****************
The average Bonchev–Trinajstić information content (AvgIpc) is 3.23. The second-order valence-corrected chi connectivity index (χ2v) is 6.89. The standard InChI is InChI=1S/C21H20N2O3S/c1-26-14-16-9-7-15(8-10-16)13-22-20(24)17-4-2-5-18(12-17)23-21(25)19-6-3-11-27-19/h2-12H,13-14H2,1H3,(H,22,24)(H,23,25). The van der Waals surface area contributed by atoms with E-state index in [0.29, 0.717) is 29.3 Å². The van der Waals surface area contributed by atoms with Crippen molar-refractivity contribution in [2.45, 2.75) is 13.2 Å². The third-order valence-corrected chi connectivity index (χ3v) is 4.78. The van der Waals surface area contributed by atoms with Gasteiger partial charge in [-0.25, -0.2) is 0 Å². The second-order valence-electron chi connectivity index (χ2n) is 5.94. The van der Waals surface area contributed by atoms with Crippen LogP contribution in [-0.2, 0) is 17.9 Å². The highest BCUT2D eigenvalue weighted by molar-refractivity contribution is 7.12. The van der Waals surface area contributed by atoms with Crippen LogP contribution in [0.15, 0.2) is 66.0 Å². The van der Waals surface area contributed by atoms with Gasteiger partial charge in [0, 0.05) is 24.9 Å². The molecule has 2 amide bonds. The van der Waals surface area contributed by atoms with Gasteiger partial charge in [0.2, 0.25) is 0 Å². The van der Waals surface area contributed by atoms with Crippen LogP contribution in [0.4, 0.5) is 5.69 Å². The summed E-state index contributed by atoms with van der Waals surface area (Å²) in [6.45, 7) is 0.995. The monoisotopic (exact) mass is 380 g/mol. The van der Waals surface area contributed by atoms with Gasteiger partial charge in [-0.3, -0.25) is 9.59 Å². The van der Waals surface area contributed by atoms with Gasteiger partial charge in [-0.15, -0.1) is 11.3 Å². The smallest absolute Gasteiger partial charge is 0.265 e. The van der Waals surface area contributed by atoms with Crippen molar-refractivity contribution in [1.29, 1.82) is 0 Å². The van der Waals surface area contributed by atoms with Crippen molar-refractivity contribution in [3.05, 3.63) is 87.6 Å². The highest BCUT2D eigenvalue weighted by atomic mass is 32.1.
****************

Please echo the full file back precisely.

The average Bonchev–Trinajstić information content (AvgIpc) is 3.23. The second-order valence-corrected chi connectivity index (χ2v) is 6.89. The standard InChI is InChI=1S/C21H20N2O3S/c1-26-14-16-9-7-15(8-10-16)13-22-20(24)17-4-2-5-18(12-17)23-21(25)19-6-3-11-27-19/h2-12H,13-14H2,1H3,(H,22,24)(H,23,25). The van der Waals surface area contributed by atoms with E-state index in [0.29, 0.717) is 29.3 Å². The van der Waals surface area contributed by atoms with Crippen molar-refractivity contribution in [2.45, 2.75) is 13.2 Å². The third-order valence-corrected chi connectivity index (χ3v) is 4.78. The van der Waals surface area contributed by atoms with Gasteiger partial charge in [-0.25, -0.2) is 0 Å². The second-order valence-electron chi connectivity index (χ2n) is 5.94. The van der Waals surface area contributed by atoms with Crippen LogP contribution in [-0.2, 0) is 17.9 Å². The highest BCUT2D eigenvalue weighted by molar-refractivity contribution is 7.12. The van der Waals surface area contributed by atoms with Crippen LogP contribution in [0.15, 0.2) is 66.0 Å². The van der Waals surface area contributed by atoms with Gasteiger partial charge in [0, 0.05) is 24.9 Å². The molecule has 2 amide bonds. The van der Waals surface area contributed by atoms with Gasteiger partial charge in [0.2, 0.25) is 0 Å². The van der Waals surface area contributed by atoms with Crippen LogP contribution in [0.4, 0.5) is 5.69 Å². The summed E-state index contributed by atoms with van der Waals surface area (Å²) in [6.45, 7) is 0.995. The monoisotopic (exact) mass is 380 g/mol. The van der Waals surface area contributed by atoms with Gasteiger partial charge in [-0.3, -0.25) is 9.59 Å². The van der Waals surface area contributed by atoms with Gasteiger partial charge in [-0.15, -0.1) is 11.3 Å². The smallest absolute Gasteiger partial charge is 0.265 e. The van der Waals surface area contributed by atoms with Crippen molar-refractivity contribution in [1.29, 1.82) is 0 Å². The van der Waals surface area contributed by atoms with Crippen molar-refractivity contribution in [3.05, 3.63) is 87.6 Å². The highest BCUT2D eigenvalue weighted by atomic mass is 32.1.